Below: Mrs. Miniver film clip, Your destination is Dunkirk! (1942) from TCM. It takes a second or two to start.

The Gemstone

As I wander through the various interpretations of the gemstone I learn that moonstone is considered a stone of protection and associated with travel at sea. The gem represents calm not unlike the Rylance character Mr. Dawson, and is also synonymous with relief from stress which maybe the spirit of Dunkirk itself – achieving success from debacle – relief after stress.

Though I am tempted to learn if director Christopher Nolan and his creative team knowingly drew upon these moonstone definitions and representations, I rather hope it is serendipitous and like the Romans who felt the gem was created from the solidified rays of the moon, I hope upon the tides, that the Moonstone will continue its ride, its sheen like that of the sea of whose waves and whitecaps, like the gem are milky white, filled with the colours of the rainbow.


About The Author

pferguson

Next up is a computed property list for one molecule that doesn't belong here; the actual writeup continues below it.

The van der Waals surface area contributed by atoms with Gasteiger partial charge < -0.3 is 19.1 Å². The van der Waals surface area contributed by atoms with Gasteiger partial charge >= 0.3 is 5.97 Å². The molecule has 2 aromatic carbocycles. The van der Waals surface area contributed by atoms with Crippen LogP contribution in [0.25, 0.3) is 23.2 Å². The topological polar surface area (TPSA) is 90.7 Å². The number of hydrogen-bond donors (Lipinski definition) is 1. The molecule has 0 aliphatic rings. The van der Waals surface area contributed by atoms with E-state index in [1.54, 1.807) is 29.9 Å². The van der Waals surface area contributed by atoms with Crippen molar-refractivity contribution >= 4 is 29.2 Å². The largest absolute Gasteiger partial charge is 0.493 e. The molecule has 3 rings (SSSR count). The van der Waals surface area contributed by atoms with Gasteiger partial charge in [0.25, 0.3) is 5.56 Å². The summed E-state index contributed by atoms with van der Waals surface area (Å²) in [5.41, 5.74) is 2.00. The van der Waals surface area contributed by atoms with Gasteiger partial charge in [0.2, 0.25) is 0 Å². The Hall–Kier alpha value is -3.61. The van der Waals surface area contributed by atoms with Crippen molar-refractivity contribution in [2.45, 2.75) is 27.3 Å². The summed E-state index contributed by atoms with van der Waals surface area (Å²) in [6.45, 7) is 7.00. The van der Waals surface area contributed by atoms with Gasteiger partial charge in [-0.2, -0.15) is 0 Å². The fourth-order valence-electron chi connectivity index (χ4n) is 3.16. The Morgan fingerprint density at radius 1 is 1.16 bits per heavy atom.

In April 2007 Paul met Casey and Ian Williams of the Paradigm Motion Picture Company in Ieper (Ypres), Belgium when ceremonies were being held for the re-dedication of the Vimy Memorial, France. Paul has worked with Paradigm since 2009 as Producer and Historian. Paul's sensitivity to film was developed at an early age seeing his first films at RCAF Zweibrucken, Germany and Sardinia. Paul returned to Canada in 1967 and was amazed by films such as David Lean's "Lawrence of Arabia" and "Bridge on the River Kwai". Film captivated Paul and he became increasingly interested in storytelling, content development, character, direction, cinematography and soundtracks. At the University of Victoria, Paul studied and compared Japanese and Australian film and became interested in Australian film maker Peter Weir and his film "Gallipoli" (1981). Paul was entranced when he learned Weir had visited the beaches, ridges and ravines of the peninsula. The film "Gallipoli" alone led Paul on many journeys to sites of conflict in England, France, Belgium, Holland, Germany, Malta, Hawaii and Gallipoli. It was, however, when Paul watched documentary filmmaker Ken Burns, "The Civil War", that Paul understood how his own experience and insight could be effective and perhaps influential in film-making. Combining his knowledge of Museums and Archives, exhibitions and idea strategies with his film interests would be a natural progression. Paul thinks like a film-maker. His passion for history and storytelling brings to Paradigm an eye (and ear) to the keen and sensitive interests of; content development, the understanding of successful and relational use of collections, imagery and voice. Like Paul's favorite actor, Peter O'Toole, he believes in the adage “To deepen not broaden.” While on this path Paul always remembers his grandmother whose father did not return from the Great War and how his loss shaped her life and how her experience continues to guide him.